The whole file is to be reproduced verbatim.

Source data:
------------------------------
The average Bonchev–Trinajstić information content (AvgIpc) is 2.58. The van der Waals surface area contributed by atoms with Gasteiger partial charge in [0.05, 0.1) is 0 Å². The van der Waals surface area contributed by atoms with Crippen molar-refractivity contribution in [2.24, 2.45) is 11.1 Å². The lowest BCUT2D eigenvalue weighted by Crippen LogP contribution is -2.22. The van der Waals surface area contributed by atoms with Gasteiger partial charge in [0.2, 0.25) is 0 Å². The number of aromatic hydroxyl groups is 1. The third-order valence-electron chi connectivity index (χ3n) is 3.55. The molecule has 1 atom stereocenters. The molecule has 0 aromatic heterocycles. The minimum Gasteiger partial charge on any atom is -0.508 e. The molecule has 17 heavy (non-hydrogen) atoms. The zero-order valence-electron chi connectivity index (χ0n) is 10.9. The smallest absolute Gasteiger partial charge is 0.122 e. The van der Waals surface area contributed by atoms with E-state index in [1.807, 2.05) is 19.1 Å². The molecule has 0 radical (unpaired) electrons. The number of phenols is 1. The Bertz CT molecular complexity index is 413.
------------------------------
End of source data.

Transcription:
The average Bonchev–Trinajstić information content (AvgIpc) is 2.58. The van der Waals surface area contributed by atoms with Gasteiger partial charge in [0.05, 0.1) is 0 Å². The van der Waals surface area contributed by atoms with Crippen molar-refractivity contribution in [2.24, 2.45) is 11.1 Å². The lowest BCUT2D eigenvalue weighted by Crippen LogP contribution is -2.22. The van der Waals surface area contributed by atoms with Gasteiger partial charge in [0.2, 0.25) is 0 Å². The number of aromatic hydroxyl groups is 1. The third-order valence-electron chi connectivity index (χ3n) is 3.55. The molecule has 1 atom stereocenters. The molecule has 0 aromatic heterocycles. The minimum Gasteiger partial charge on any atom is -0.508 e. The molecule has 17 heavy (non-hydrogen) atoms. The zero-order valence-electron chi connectivity index (χ0n) is 10.9. The smallest absolute Gasteiger partial charge is 0.122 e. The van der Waals surface area contributed by atoms with E-state index in [1.807, 2.05) is 19.1 Å². The molecule has 0 radical (unpaired) electrons. The number of phenols is 1. The Bertz CT molecular complexity index is 413.